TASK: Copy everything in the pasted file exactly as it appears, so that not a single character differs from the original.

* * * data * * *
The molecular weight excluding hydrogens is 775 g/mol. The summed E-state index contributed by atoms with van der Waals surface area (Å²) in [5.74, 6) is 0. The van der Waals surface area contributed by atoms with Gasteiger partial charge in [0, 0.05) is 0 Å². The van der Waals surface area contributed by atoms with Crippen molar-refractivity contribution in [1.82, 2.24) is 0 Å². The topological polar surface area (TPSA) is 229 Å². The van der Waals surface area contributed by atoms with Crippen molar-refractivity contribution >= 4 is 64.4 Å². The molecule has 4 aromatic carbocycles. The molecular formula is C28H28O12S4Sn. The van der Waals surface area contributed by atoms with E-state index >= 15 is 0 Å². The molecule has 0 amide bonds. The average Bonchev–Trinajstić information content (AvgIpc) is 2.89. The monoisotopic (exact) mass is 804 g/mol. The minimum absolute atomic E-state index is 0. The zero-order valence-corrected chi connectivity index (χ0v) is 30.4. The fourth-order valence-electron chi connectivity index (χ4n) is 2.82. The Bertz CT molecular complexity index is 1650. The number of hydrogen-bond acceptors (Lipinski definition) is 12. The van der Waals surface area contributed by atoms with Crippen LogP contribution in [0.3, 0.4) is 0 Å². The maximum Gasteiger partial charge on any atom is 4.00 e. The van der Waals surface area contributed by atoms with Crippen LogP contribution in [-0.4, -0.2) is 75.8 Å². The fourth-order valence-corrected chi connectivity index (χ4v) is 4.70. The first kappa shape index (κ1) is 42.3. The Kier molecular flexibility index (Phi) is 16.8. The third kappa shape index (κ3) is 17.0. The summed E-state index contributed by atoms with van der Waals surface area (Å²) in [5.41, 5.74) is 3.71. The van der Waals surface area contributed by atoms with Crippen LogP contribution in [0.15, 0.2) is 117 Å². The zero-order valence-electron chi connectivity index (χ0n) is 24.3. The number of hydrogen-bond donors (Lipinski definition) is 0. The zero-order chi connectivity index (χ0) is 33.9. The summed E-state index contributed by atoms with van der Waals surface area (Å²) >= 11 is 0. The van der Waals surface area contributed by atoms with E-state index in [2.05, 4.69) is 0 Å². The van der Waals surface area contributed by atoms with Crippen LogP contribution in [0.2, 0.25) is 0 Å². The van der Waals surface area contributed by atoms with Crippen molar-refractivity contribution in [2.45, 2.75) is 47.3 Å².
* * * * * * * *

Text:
The molecular weight excluding hydrogens is 775 g/mol. The summed E-state index contributed by atoms with van der Waals surface area (Å²) in [5.74, 6) is 0. The van der Waals surface area contributed by atoms with Gasteiger partial charge in [0, 0.05) is 0 Å². The van der Waals surface area contributed by atoms with Crippen molar-refractivity contribution in [1.82, 2.24) is 0 Å². The topological polar surface area (TPSA) is 229 Å². The van der Waals surface area contributed by atoms with Crippen molar-refractivity contribution >= 4 is 64.4 Å². The molecule has 4 aromatic carbocycles. The molecular formula is C28H28O12S4Sn. The van der Waals surface area contributed by atoms with E-state index >= 15 is 0 Å². The molecule has 0 amide bonds. The average Bonchev–Trinajstić information content (AvgIpc) is 2.89. The monoisotopic (exact) mass is 804 g/mol. The minimum absolute atomic E-state index is 0. The zero-order valence-corrected chi connectivity index (χ0v) is 30.4. The fourth-order valence-electron chi connectivity index (χ4n) is 2.82. The Bertz CT molecular complexity index is 1650. The number of hydrogen-bond acceptors (Lipinski definition) is 12. The van der Waals surface area contributed by atoms with Crippen LogP contribution in [0.3, 0.4) is 0 Å². The maximum Gasteiger partial charge on any atom is 4.00 e. The van der Waals surface area contributed by atoms with Crippen LogP contribution in [-0.4, -0.2) is 75.8 Å². The fourth-order valence-corrected chi connectivity index (χ4v) is 4.70. The first kappa shape index (κ1) is 42.3. The Kier molecular flexibility index (Phi) is 16.8. The third kappa shape index (κ3) is 17.0. The summed E-state index contributed by atoms with van der Waals surface area (Å²) in [5.41, 5.74) is 3.71. The van der Waals surface area contributed by atoms with Crippen LogP contribution in [0.15, 0.2) is 117 Å². The zero-order valence-electron chi connectivity index (χ0n) is 24.3. The number of hydrogen-bond donors (Lipinski definition) is 0. The zero-order chi connectivity index (χ0) is 33.9. The summed E-state index contributed by atoms with van der Waals surface area (Å²) >= 11 is 0. The van der Waals surface area contributed by atoms with E-state index in [2.05, 4.69) is 0 Å². The van der Waals surface area contributed by atoms with Crippen LogP contribution in [0.2, 0.25) is 0 Å². The van der Waals surface area contributed by atoms with Crippen molar-refractivity contribution in [2.45, 2.75) is 47.3 Å².